The Eames Brothers Band, Open Road | Album Review | Seven Days | Vermont's Independent Voice

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The Eames Brothers Band, Open Road


(Self-released, CD)

You'd be hard-pressed to find a harder working act than Vermont's Eames Brothers Band. The quartet -- which features two honest-to-goodness siblings -- constantly performs at venues throughout the Green Mountains. EBB's original blues tunes are remarkably soulful, which no doubt contributes to their demand. Their debut, Open Road, is chock-full of dextrous musicianship and authentic emotion.

Full disclosure: I think most modern blues sucks. Over the years, the genre has been bled dry by soulless hacks using its no-frills arrangements as a crutch for their own lack of imagination. This is hardly the case with the Eames Brothers, however. These dudes have passion, chops and an abundance of flavor.

The Eames' music is rooted in tradition, from sparse Delta blues to stinging electric shuffles. But ultimately their moody, dynamic tunes have a vibe all their own. The chord progressions are familiar, yet everything sounds remarkably fresh.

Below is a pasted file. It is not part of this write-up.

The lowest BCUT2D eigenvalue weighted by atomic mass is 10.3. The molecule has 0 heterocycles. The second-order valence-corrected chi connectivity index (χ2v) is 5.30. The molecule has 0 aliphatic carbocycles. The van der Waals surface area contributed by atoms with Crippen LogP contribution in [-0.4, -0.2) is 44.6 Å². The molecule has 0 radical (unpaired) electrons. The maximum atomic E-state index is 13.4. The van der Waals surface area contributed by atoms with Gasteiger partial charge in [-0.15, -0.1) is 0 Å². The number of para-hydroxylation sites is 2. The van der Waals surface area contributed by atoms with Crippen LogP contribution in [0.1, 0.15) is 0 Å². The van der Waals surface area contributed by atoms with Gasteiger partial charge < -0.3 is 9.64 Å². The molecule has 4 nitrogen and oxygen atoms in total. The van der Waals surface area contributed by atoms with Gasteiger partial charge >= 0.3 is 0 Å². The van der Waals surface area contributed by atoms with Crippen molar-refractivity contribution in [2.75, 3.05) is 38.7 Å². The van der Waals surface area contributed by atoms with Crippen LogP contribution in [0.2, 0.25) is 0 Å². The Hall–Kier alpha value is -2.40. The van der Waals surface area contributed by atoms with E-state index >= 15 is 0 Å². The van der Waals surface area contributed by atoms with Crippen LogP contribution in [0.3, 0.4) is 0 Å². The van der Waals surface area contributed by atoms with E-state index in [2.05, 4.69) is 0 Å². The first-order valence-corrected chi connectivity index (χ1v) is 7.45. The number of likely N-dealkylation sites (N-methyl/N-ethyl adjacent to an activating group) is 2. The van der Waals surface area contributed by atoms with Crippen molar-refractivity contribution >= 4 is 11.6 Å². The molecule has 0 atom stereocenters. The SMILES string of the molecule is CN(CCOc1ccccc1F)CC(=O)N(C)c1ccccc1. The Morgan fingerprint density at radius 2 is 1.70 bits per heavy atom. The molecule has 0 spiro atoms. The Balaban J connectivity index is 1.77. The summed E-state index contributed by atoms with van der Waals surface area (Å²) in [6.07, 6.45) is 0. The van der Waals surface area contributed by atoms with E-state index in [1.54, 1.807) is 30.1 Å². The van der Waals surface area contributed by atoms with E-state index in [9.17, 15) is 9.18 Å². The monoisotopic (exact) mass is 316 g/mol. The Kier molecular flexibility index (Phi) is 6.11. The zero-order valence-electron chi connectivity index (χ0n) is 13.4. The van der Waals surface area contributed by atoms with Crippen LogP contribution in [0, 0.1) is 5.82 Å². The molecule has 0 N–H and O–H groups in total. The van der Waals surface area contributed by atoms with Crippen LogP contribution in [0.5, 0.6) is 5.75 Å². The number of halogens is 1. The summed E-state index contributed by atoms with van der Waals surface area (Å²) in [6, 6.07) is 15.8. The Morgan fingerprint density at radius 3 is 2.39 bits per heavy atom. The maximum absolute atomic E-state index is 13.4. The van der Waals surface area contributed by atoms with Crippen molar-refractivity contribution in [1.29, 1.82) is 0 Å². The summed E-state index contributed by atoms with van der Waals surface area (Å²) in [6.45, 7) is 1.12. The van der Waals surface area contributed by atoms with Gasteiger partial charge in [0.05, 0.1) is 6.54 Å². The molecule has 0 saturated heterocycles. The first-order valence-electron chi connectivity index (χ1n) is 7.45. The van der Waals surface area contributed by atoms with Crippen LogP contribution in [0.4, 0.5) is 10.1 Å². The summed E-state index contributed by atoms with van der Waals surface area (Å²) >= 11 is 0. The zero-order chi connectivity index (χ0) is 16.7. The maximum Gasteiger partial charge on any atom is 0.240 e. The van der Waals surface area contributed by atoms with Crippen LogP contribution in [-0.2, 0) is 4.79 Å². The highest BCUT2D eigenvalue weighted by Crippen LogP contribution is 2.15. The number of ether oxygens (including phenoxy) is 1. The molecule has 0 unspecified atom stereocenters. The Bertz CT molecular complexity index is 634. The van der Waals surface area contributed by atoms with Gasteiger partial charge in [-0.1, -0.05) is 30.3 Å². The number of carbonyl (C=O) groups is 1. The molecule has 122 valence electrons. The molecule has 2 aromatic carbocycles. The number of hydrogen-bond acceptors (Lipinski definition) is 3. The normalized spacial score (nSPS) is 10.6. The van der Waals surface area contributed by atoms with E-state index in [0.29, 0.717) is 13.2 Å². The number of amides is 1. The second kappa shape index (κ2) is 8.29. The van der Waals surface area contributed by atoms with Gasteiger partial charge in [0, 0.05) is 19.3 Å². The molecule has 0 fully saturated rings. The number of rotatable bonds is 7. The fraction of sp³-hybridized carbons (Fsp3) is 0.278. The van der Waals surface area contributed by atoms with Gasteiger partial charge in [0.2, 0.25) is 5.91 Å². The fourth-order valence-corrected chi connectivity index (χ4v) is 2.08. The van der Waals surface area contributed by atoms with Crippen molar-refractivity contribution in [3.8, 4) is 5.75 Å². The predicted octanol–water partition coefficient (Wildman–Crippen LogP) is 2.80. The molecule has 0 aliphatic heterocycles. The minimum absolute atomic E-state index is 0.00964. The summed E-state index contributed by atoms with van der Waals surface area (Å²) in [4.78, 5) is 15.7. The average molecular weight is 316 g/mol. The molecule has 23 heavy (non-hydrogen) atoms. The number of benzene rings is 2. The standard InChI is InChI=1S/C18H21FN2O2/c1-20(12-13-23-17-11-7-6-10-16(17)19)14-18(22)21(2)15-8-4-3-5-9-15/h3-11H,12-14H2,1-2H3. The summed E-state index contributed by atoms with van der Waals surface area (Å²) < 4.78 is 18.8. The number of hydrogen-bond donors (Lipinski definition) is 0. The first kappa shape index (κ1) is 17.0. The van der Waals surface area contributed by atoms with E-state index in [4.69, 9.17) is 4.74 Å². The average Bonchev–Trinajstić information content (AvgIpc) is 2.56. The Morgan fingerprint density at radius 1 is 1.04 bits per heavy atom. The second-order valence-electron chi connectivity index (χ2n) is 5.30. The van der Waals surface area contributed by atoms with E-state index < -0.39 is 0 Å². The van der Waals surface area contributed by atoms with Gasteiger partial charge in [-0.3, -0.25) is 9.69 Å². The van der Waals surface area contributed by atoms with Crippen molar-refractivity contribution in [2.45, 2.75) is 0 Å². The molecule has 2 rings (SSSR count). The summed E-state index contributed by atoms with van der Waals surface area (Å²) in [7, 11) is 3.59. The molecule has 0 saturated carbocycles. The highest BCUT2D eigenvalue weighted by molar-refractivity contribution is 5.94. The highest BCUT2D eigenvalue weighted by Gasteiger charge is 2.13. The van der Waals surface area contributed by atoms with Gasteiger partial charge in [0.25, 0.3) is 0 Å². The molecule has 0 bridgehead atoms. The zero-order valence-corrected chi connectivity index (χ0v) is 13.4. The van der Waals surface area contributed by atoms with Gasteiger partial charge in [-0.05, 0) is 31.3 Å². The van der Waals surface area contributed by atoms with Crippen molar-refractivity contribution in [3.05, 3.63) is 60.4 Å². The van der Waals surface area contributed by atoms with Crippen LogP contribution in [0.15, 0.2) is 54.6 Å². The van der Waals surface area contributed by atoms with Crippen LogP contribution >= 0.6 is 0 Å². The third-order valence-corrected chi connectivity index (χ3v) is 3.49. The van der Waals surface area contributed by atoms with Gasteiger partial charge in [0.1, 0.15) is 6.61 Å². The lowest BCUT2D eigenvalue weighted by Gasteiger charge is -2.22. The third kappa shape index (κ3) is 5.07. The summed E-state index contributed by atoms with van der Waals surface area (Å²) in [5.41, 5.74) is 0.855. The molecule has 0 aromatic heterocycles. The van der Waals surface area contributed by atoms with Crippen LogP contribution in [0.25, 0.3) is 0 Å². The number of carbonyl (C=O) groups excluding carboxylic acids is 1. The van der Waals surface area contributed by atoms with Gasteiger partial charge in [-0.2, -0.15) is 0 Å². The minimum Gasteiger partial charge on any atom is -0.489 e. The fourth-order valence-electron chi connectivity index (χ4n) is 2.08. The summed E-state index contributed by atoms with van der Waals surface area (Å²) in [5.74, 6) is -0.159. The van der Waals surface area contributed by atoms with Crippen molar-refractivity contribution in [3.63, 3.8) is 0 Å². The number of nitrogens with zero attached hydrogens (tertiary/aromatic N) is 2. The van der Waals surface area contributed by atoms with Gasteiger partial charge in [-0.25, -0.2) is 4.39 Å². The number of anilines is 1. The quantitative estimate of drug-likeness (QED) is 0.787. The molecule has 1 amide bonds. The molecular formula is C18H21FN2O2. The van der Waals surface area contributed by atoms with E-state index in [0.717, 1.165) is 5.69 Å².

The disc opens with "Gonna Stay Up All Night," which has a yearning, romantic tone. Here, singer/guitarist Seth Eames channels Randy Newman's languid vocal style. Musically, it's bare-bones, with ragtime-style picking framed by Michael Owens' gentle percussion and Ralph Eames' understated bass line.

"Waitin' by the Roadside" gives aching solitude a jazzy makeover, while "West Wind" has a slight Latin feel.

The title track is an especially tasty cut. Guest keyboardist Ray Paczkowski of Vorcza conjures swirling sounds from his organ; Owens' percussion is fluid and in the pocket. Seth Eames serves up my favorite kind of lick: snaky and in a minor key.

"Another Round" features wonderful slide work and lyrics about boozin' and ramblin'. This is a blues band, after all. "Another round, another town, another lonely sun gone down," Eames gruffly croons.

Interestingly, the mood seems to get lighter as the album progresses. Like clouds parting after a prolonged rainstorm, later tracks arouse elation. "Worried Blues," despite its title, is one such example; "Goin' Home" -- which features feisty organ from regular keyboardist Ron Rost -- is another. "Earth Blues" is a slow, Chicago-style number that is likewise uplifting.

The album winds down with "Indian Summer Blues," which is as sultry as its title suggests. The tune would make excellent listening on those hot 'n' sticky evenings that are no doubt around the corner.

Open Road is a fantastic collection of original blues by a truly talented group. Don't miss the CD release party on Friday, June 30, at Burlington's Radio Bean.